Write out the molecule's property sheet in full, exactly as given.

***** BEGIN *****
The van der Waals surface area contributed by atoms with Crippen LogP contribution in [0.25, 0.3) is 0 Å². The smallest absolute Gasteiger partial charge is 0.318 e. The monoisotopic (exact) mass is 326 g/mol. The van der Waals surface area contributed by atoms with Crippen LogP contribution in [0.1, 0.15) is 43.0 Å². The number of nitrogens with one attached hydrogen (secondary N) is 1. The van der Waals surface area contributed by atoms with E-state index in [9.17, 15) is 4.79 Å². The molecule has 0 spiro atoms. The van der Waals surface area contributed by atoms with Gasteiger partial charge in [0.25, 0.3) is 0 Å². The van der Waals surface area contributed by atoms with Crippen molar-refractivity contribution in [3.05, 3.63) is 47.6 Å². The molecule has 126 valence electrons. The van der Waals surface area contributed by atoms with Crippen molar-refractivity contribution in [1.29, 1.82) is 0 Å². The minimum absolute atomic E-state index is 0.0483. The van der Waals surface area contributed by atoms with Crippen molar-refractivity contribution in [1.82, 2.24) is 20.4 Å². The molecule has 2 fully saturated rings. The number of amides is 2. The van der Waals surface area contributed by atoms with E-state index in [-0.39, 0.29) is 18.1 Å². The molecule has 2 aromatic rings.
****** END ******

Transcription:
The van der Waals surface area contributed by atoms with Crippen LogP contribution in [0.25, 0.3) is 0 Å². The smallest absolute Gasteiger partial charge is 0.318 e. The monoisotopic (exact) mass is 326 g/mol. The van der Waals surface area contributed by atoms with Crippen LogP contribution in [0.1, 0.15) is 43.0 Å². The number of nitrogens with one attached hydrogen (secondary N) is 1. The van der Waals surface area contributed by atoms with E-state index in [9.17, 15) is 4.79 Å². The molecule has 0 spiro atoms. The van der Waals surface area contributed by atoms with Gasteiger partial charge in [0.25, 0.3) is 0 Å². The van der Waals surface area contributed by atoms with Crippen molar-refractivity contribution in [3.05, 3.63) is 47.6 Å². The molecule has 126 valence electrons. The van der Waals surface area contributed by atoms with Crippen molar-refractivity contribution in [1.29, 1.82) is 0 Å². The minimum absolute atomic E-state index is 0.0483. The van der Waals surface area contributed by atoms with Crippen molar-refractivity contribution in [1.82, 2.24) is 20.4 Å². The molecule has 2 fully saturated rings. The number of amides is 2. The van der Waals surface area contributed by atoms with E-state index in [-0.39, 0.29) is 18.1 Å². The molecule has 2 aromatic rings.